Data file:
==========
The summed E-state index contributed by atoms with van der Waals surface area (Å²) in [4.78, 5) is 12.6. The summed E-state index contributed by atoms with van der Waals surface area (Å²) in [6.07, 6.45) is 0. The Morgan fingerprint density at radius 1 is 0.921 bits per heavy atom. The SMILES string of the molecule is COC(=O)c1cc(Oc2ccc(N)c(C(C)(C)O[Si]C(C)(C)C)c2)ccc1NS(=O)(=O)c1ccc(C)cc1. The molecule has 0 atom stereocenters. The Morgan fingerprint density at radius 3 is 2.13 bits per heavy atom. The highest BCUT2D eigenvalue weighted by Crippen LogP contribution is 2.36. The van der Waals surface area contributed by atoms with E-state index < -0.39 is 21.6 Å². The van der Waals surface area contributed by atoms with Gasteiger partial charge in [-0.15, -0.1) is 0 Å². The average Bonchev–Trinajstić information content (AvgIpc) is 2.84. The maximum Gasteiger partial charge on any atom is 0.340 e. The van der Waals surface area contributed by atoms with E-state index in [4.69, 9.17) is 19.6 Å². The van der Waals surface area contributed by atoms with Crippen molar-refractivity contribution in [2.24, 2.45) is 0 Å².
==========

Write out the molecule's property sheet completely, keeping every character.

The summed E-state index contributed by atoms with van der Waals surface area (Å²) in [4.78, 5) is 12.6. The summed E-state index contributed by atoms with van der Waals surface area (Å²) in [6.07, 6.45) is 0. The Morgan fingerprint density at radius 1 is 0.921 bits per heavy atom. The SMILES string of the molecule is COC(=O)c1cc(Oc2ccc(N)c(C(C)(C)O[Si]C(C)(C)C)c2)ccc1NS(=O)(=O)c1ccc(C)cc1. The molecule has 0 atom stereocenters. The Morgan fingerprint density at radius 3 is 2.13 bits per heavy atom. The highest BCUT2D eigenvalue weighted by Crippen LogP contribution is 2.36. The van der Waals surface area contributed by atoms with E-state index < -0.39 is 21.6 Å². The van der Waals surface area contributed by atoms with Gasteiger partial charge in [-0.15, -0.1) is 0 Å². The average Bonchev–Trinajstić information content (AvgIpc) is 2.84. The maximum Gasteiger partial charge on any atom is 0.340 e. The van der Waals surface area contributed by atoms with E-state index in [4.69, 9.17) is 19.6 Å². The van der Waals surface area contributed by atoms with Crippen molar-refractivity contribution in [2.24, 2.45) is 0 Å².